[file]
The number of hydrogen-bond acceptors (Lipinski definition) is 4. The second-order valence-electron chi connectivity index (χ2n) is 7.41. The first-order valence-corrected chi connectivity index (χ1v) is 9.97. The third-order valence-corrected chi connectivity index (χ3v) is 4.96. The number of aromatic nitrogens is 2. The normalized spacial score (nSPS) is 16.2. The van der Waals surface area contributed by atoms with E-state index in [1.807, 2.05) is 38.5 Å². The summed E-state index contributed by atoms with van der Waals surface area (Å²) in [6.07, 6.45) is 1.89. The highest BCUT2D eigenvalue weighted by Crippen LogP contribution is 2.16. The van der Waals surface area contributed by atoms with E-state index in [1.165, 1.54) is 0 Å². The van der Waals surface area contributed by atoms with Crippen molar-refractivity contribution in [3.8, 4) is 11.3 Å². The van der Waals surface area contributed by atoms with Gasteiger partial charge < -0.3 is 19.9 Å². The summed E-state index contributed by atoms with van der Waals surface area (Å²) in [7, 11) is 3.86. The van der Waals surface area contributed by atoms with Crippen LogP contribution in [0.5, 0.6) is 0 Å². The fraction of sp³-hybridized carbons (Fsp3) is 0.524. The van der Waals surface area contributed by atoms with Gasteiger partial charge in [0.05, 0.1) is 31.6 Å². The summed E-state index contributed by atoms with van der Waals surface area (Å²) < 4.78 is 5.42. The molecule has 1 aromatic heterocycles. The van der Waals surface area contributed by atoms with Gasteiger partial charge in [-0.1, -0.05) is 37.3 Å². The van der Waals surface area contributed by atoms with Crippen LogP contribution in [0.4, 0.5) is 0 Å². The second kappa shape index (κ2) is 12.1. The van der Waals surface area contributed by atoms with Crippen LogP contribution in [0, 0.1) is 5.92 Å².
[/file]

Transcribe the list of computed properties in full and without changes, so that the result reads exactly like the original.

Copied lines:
The number of hydrogen-bond acceptors (Lipinski definition) is 4. The second-order valence-electron chi connectivity index (χ2n) is 7.41. The first-order valence-corrected chi connectivity index (χ1v) is 9.97. The third-order valence-corrected chi connectivity index (χ3v) is 4.96. The number of aromatic nitrogens is 2. The normalized spacial score (nSPS) is 16.2. The van der Waals surface area contributed by atoms with E-state index in [1.807, 2.05) is 38.5 Å². The summed E-state index contributed by atoms with van der Waals surface area (Å²) in [6.07, 6.45) is 1.89. The highest BCUT2D eigenvalue weighted by Crippen LogP contribution is 2.16. The van der Waals surface area contributed by atoms with E-state index in [1.165, 1.54) is 0 Å². The van der Waals surface area contributed by atoms with Crippen molar-refractivity contribution in [3.8, 4) is 11.3 Å². The van der Waals surface area contributed by atoms with Gasteiger partial charge < -0.3 is 19.9 Å². The summed E-state index contributed by atoms with van der Waals surface area (Å²) in [7, 11) is 3.86. The van der Waals surface area contributed by atoms with Crippen LogP contribution in [0.5, 0.6) is 0 Å². The fraction of sp³-hybridized carbons (Fsp3) is 0.524. The van der Waals surface area contributed by atoms with Gasteiger partial charge in [0.05, 0.1) is 31.6 Å². The summed E-state index contributed by atoms with van der Waals surface area (Å²) < 4.78 is 5.42. The molecule has 1 aromatic heterocycles. The van der Waals surface area contributed by atoms with Gasteiger partial charge in [-0.1, -0.05) is 37.3 Å². The van der Waals surface area contributed by atoms with Crippen LogP contribution in [0.4, 0.5) is 0 Å². The second kappa shape index (κ2) is 12.1. The van der Waals surface area contributed by atoms with Crippen LogP contribution in [0, 0.1) is 5.92 Å².